By June Mathews
TRUSSVILLE — Turning an entire city pink is no easy feat. Just ask Joshua White. He’s been the driving force behind Turn Trussville Pink each October for seven years, a community effort that has raised more than $100,000 for breast cancer research through the distribution of pink T-shirts and ribbon decorations in exchange for donations.
But now White and his supporting team of family members, friends and volunteers are taking on an even pinker challenge – three times pinker, in fact – when Clay and Springville become part of what has evolved into Turn the City Pink, set to take place Oct. 22.
The evening before, volunteers will gather at Three-Earred Rabbit in Trussville to pick up pink bows and neighborhood assignment cards. They will then circulate throughout their assigned areas, attaching bows to mailboxes and other structures, literally turning their cities pink overnight.
“We are thrilled that the three cities will be coming together on the same day,” White said. “And because it started in the schools, we’re using school colors to make a distinction among the communities. We have red T-shirts for Hewitt, blue for Clay-Chalkville and purple for Springville. I think it’ll be a fun challenge to see which of the three cities turns the pinkest.”
Turn the City Pink originated in 2006 as a project to honor two Hewitt-Trussville High School teachers in the midst of battling breast cancer. White, then a sophomore, worked with DECA, a business and marketing student organization, to raise funds for breast cancer research by selling pink T-shirts and decorations.
Bolstered by the success of Turn Hewitt Pink, White and his team took the effort citywide in 2008. Turn Trussville Pink raised $5,000 in its inaugural year and with the support of businesses and civic organizations all over the city, has been going strong since.
Another milestone occurred in 2010, when White established a nonprofit entity to facilitate Turn Trussville Pink, as well as raise money for cancer research. In its first year, the foundation, named for White’s parents, raised more than $12,500. The Audie and Kathy White Foundation is the sponsoring organization for Turn the City Pink.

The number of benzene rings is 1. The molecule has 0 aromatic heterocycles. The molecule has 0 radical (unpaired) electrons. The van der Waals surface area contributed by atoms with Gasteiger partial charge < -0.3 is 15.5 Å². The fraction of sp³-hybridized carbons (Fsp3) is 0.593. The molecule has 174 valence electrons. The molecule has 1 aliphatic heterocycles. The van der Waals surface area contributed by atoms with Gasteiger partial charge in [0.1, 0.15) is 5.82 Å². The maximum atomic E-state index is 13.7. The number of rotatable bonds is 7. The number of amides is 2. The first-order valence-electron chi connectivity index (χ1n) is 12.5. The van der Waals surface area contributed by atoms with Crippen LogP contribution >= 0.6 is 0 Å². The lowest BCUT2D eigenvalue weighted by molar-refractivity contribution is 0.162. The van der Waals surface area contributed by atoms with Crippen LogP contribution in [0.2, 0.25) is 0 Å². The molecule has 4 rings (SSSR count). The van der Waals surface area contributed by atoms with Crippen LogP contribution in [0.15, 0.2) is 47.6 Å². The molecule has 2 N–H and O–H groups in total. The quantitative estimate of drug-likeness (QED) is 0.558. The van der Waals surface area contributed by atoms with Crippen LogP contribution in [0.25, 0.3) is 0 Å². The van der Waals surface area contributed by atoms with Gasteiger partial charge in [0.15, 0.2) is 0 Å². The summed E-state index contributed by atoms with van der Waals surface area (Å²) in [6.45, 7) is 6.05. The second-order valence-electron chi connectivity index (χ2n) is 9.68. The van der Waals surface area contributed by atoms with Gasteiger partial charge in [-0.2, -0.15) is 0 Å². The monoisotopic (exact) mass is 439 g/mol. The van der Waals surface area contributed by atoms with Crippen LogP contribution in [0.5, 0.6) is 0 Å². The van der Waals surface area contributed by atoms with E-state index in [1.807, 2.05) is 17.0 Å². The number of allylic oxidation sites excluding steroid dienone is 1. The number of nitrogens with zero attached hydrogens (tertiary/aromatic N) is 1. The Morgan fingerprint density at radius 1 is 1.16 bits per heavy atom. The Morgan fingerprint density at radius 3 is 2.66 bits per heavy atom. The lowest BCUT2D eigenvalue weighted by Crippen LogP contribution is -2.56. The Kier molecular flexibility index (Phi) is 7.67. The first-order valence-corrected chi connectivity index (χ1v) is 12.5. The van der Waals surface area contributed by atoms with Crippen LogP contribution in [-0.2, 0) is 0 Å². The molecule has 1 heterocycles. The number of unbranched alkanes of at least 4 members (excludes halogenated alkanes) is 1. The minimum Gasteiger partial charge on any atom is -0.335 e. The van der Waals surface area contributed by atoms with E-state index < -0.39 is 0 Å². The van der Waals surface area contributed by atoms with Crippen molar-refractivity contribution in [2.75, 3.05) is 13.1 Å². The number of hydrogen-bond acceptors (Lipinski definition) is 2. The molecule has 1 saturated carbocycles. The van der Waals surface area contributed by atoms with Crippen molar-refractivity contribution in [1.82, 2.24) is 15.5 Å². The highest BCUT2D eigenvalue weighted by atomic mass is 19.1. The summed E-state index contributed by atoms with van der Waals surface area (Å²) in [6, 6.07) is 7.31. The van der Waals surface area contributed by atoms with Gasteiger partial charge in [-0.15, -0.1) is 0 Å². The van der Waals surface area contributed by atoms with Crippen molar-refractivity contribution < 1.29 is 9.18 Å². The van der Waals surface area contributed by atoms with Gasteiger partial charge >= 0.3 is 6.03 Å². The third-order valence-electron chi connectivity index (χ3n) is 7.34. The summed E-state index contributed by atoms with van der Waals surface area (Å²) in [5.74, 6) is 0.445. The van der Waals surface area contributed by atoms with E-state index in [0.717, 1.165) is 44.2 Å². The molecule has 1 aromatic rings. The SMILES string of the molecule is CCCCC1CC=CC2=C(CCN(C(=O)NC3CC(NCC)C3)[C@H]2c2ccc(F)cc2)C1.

Audie White lost a hard-fought battle with brain cancer in 2009; Kathy White was diagnosed with breast cancer when her son was 9 but is now cancer-free and serving as inspiration and support in the AKW cause. White’s sister, Shayna Swann, is also involved in the organization, and he gained yet another source of family support last year when he and wife Brittany tied the knot.
White emphasizes that funds raised through Turn the City Pink and the AKW Foundation remain local. T-shirt donations are bundled with research donations from the community and passed along to cancer researchers at the UAB Comprehensive Cancer Center.
“This movement has always been about individuals, each with their own individual stories, coming together as one in order to support all,” he said. “We recognize that bringing hope, above all else, is the most important thing we can do for one another. Turning cities pink is our way of doing that.”
For more information on upcoming Turn the City Pink activities (including the Chick-fil-A Dunking Booth Challenge, where you’ll have a chance to soak some of your favorite elected officials and business leaders), visit www.turnthecitypink.com or send an email to email@example.com.